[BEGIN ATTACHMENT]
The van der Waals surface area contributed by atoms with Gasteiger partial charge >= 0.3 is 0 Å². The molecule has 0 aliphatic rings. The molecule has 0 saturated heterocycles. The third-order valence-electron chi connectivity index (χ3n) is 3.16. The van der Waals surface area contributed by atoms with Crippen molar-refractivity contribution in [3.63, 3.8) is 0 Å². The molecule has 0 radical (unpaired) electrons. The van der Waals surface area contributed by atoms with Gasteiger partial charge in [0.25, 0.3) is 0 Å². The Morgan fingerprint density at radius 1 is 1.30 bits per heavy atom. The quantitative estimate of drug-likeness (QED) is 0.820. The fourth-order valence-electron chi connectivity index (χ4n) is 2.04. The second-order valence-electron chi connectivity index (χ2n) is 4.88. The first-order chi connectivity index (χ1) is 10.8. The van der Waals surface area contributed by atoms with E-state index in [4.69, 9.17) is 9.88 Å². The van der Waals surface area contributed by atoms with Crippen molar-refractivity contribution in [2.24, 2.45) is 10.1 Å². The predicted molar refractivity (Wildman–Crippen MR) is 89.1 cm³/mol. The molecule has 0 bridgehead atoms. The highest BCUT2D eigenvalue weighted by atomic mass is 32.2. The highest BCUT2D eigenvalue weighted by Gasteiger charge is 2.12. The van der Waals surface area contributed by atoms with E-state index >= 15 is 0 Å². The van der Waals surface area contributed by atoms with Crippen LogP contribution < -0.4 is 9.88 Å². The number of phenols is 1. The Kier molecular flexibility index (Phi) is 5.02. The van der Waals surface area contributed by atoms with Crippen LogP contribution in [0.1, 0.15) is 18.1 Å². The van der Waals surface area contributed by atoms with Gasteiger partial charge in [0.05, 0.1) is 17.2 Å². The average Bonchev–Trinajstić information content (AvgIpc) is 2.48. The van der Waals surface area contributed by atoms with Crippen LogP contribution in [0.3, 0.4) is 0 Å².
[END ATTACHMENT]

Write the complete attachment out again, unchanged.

The van der Waals surface area contributed by atoms with Gasteiger partial charge >= 0.3 is 0 Å². The molecule has 0 aliphatic rings. The molecule has 0 saturated heterocycles. The third-order valence-electron chi connectivity index (χ3n) is 3.16. The van der Waals surface area contributed by atoms with Crippen molar-refractivity contribution in [3.63, 3.8) is 0 Å². The molecule has 0 radical (unpaired) electrons. The van der Waals surface area contributed by atoms with Gasteiger partial charge in [0.25, 0.3) is 0 Å². The Morgan fingerprint density at radius 1 is 1.30 bits per heavy atom. The quantitative estimate of drug-likeness (QED) is 0.820. The fourth-order valence-electron chi connectivity index (χ4n) is 2.04. The second-order valence-electron chi connectivity index (χ2n) is 4.88. The first-order chi connectivity index (χ1) is 10.8. The van der Waals surface area contributed by atoms with E-state index in [4.69, 9.17) is 9.88 Å². The van der Waals surface area contributed by atoms with Crippen molar-refractivity contribution in [2.24, 2.45) is 10.1 Å². The predicted molar refractivity (Wildman–Crippen MR) is 89.1 cm³/mol. The molecule has 0 bridgehead atoms. The highest BCUT2D eigenvalue weighted by atomic mass is 32.2. The highest BCUT2D eigenvalue weighted by Gasteiger charge is 2.12. The van der Waals surface area contributed by atoms with E-state index >= 15 is 0 Å². The van der Waals surface area contributed by atoms with Crippen LogP contribution < -0.4 is 9.88 Å². The number of phenols is 1. The Kier molecular flexibility index (Phi) is 5.02. The van der Waals surface area contributed by atoms with Crippen LogP contribution in [0.1, 0.15) is 18.1 Å². The van der Waals surface area contributed by atoms with Gasteiger partial charge in [0.05, 0.1) is 17.2 Å². The average Bonchev–Trinajstić information content (AvgIpc) is 2.48. The van der Waals surface area contributed by atoms with Crippen LogP contribution in [0.3, 0.4) is 0 Å².